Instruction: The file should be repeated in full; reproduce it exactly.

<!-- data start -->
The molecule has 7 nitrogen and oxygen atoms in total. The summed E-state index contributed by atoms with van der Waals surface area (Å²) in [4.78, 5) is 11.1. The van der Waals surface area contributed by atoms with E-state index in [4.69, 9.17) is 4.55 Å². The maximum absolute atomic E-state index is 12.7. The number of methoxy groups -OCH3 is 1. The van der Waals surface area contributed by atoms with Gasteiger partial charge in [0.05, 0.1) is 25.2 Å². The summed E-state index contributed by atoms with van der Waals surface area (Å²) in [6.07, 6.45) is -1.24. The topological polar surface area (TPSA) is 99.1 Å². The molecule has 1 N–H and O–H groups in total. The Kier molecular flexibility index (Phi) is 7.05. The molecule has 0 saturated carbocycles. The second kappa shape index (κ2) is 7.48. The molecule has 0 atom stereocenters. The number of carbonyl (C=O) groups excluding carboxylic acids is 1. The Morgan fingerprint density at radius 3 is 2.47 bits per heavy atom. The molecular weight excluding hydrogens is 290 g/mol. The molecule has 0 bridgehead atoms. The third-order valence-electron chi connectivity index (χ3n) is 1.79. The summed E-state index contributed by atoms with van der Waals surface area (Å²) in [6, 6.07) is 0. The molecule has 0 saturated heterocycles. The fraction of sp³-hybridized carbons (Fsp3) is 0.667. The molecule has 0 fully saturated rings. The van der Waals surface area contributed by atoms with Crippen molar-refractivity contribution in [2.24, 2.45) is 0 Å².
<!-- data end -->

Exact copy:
The molecule has 7 nitrogen and oxygen atoms in total. The summed E-state index contributed by atoms with van der Waals surface area (Å²) in [4.78, 5) is 11.1. The van der Waals surface area contributed by atoms with E-state index in [4.69, 9.17) is 4.55 Å². The maximum absolute atomic E-state index is 12.7. The number of methoxy groups -OCH3 is 1. The van der Waals surface area contributed by atoms with Gasteiger partial charge in [0.05, 0.1) is 25.2 Å². The summed E-state index contributed by atoms with van der Waals surface area (Å²) in [6.07, 6.45) is -1.24. The topological polar surface area (TPSA) is 99.1 Å². The molecule has 1 N–H and O–H groups in total. The Kier molecular flexibility index (Phi) is 7.05. The molecule has 0 saturated carbocycles. The second kappa shape index (κ2) is 7.48. The molecule has 0 atom stereocenters. The number of carbonyl (C=O) groups excluding carboxylic acids is 1. The Morgan fingerprint density at radius 3 is 2.47 bits per heavy atom. The molecular weight excluding hydrogens is 290 g/mol. The molecule has 0 bridgehead atoms. The third-order valence-electron chi connectivity index (χ3n) is 1.79. The summed E-state index contributed by atoms with van der Waals surface area (Å²) in [6, 6.07) is 0. The molecule has 0 saturated heterocycles. The fraction of sp³-hybridized carbons (Fsp3) is 0.667. The molecule has 0 fully saturated rings. The van der Waals surface area contributed by atoms with Crippen molar-refractivity contribution in [2.24, 2.45) is 0 Å².